Where do you think languages are headed in the UK?
I think young people will always be keen to travel and explore the world and in doing so will see the benefit of being able to communicate in other languages. I hope that this will drive a desire in the next generation to keep studying.
Also as we approach leaving the EU I actually think having a second language will become more important.
We will, whatever the outcome of Brexit, need to have contact and do business with our European neighbours and there will be less allowances made for us in the future. We are (no matter how great) a small country and won’t be able to expect that people will always speak our language or have a need to.
For any other parents out there thinking about starting a blog, what advice would you give them?
Go for it! I would start with WordPress or Blogger and just start writing as regularly as you can. Don’t worry about it being perfect at first. Think about who you would like to read your blog but be open to your audience being different to your expectations.
It takes time. After writing for a little while you start to find your voice and define your purpose. You start to make friends and become part of online communities.
Google a list of linkys! Linkys are links hosted by established bloggers. You can link your blog to their site on a certain day of each week to get more exposure. They significantly improve the exposure of your blog!
There is a big base of Italians in Bedford, where One Third Stories first originated. What role do you think language has played in their integration?
A huge part! There’s no doubt that learning the local language improves your experience of a place. You feel more at home, have better opportunities and are more welcome. This is true of anywhere in the world.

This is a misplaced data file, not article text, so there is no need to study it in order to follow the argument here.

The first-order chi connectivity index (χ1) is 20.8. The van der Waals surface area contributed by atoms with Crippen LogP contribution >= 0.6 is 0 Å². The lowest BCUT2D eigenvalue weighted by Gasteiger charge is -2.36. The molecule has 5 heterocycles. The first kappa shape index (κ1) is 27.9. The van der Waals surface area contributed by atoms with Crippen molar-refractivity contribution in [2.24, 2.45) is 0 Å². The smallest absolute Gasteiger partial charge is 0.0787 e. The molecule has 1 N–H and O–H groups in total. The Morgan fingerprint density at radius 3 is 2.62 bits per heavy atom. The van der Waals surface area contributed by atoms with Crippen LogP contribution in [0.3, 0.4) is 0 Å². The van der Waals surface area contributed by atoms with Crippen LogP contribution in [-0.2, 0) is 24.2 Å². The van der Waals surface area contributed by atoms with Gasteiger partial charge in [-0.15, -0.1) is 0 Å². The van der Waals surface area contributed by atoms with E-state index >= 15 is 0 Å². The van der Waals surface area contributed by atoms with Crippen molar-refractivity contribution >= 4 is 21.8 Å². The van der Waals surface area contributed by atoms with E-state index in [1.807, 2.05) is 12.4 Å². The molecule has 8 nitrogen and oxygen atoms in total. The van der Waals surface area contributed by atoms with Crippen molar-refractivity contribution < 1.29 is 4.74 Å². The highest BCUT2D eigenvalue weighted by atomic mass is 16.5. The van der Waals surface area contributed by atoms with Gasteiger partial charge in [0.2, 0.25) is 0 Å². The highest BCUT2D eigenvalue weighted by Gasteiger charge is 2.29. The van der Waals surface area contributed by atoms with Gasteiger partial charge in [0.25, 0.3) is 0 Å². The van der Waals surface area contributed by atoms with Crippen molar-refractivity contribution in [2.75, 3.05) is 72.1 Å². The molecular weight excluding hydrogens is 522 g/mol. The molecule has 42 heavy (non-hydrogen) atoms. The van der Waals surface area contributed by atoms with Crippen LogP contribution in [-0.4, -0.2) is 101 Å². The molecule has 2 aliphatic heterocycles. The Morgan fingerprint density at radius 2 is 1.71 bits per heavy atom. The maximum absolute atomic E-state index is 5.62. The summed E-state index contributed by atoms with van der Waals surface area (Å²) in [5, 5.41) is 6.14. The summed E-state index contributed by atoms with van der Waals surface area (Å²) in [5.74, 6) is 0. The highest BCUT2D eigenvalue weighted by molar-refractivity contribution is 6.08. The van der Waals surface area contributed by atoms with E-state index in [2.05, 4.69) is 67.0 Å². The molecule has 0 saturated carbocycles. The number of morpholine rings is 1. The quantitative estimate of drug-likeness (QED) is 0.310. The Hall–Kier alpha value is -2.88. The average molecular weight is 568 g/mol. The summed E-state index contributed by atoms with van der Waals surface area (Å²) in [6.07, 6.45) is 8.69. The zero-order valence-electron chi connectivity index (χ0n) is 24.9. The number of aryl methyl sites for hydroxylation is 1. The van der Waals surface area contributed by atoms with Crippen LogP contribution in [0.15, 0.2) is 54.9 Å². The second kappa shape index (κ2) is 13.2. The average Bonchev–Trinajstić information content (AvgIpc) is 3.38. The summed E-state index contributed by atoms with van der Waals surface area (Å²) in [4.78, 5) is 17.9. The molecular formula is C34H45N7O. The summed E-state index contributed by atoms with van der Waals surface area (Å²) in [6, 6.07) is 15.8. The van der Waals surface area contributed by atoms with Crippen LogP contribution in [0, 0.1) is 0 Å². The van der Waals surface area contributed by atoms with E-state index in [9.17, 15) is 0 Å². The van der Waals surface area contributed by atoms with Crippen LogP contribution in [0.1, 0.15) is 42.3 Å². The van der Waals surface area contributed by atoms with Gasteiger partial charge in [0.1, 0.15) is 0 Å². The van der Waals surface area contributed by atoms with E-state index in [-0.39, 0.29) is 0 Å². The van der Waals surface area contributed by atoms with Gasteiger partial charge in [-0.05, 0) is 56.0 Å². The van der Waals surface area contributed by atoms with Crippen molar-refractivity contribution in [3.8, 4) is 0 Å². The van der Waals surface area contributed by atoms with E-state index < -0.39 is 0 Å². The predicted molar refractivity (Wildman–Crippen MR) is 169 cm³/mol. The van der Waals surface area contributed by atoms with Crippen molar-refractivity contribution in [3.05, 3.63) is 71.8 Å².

However, we are all guilty of just wanting to be with those we know. In the past, areas like Bedford had specific streets where all residents were Italian. This is the same of Peterborough, some areas of Wales and Clerkenwell in London.
If we look at areas of Spain where British people have settled, they often live in mainly British communities. They open businesses. They sell or serve English products or cuisine. We all want a little bit of home wherever we are.
The key is to realise that you need both. For example, my husband made a point of not just socialising with Italian friends when he came to London. It would have been much easier but he knew his English would not improve enough. His understanding of British culture would be limited to that of a tourist. He would not be seen as someone invested in where he was living. It’s not easy to integrate but you have more fun in the long run if you do. And he wouldn’t have met me!
Are there any communities you’d recommend that linguist parents look into and become a part of?
I would definitely make an effort to find out about other parents in your schools/nurseries who are raising children either with your minority language or even just children speaking more than one language at home. It helps for children to identify with others who have parents with mixed nationality. They realise other families are like their own.
There are also lots of great resources such as classes, playgroups and online communities. Some which we’ve found useful are: